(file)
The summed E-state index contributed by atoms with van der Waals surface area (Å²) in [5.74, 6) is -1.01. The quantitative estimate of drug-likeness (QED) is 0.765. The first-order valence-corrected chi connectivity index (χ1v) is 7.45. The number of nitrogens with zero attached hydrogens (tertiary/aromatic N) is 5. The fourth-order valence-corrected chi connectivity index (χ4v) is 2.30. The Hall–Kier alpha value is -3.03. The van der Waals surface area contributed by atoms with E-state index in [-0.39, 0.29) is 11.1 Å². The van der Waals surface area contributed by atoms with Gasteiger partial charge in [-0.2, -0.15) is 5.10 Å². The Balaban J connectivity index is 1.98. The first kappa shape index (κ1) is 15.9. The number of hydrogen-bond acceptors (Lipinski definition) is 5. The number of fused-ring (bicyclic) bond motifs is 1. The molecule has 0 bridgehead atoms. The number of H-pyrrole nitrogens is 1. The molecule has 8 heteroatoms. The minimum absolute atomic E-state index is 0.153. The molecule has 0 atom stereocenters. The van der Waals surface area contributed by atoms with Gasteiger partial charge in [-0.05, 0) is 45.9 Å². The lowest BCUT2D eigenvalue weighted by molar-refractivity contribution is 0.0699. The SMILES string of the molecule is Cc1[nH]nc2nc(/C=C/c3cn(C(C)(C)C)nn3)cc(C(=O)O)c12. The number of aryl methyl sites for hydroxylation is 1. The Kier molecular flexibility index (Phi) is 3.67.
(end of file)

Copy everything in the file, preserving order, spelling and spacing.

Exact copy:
The summed E-state index contributed by atoms with van der Waals surface area (Å²) in [5.74, 6) is -1.01. The quantitative estimate of drug-likeness (QED) is 0.765. The first-order valence-corrected chi connectivity index (χ1v) is 7.45. The number of nitrogens with zero attached hydrogens (tertiary/aromatic N) is 5. The fourth-order valence-corrected chi connectivity index (χ4v) is 2.30. The Hall–Kier alpha value is -3.03. The van der Waals surface area contributed by atoms with E-state index in [-0.39, 0.29) is 11.1 Å². The van der Waals surface area contributed by atoms with Gasteiger partial charge in [-0.2, -0.15) is 5.10 Å². The Balaban J connectivity index is 1.98. The first kappa shape index (κ1) is 15.9. The number of hydrogen-bond acceptors (Lipinski definition) is 5. The number of fused-ring (bicyclic) bond motifs is 1. The molecule has 0 bridgehead atoms. The number of H-pyrrole nitrogens is 1. The molecule has 8 heteroatoms. The minimum absolute atomic E-state index is 0.153. The molecule has 0 atom stereocenters. The van der Waals surface area contributed by atoms with Gasteiger partial charge in [-0.05, 0) is 45.9 Å². The lowest BCUT2D eigenvalue weighted by molar-refractivity contribution is 0.0699. The SMILES string of the molecule is Cc1[nH]nc2nc(/C=C/c3cn(C(C)(C)C)nn3)cc(C(=O)O)c12. The number of aryl methyl sites for hydroxylation is 1. The Kier molecular flexibility index (Phi) is 3.67.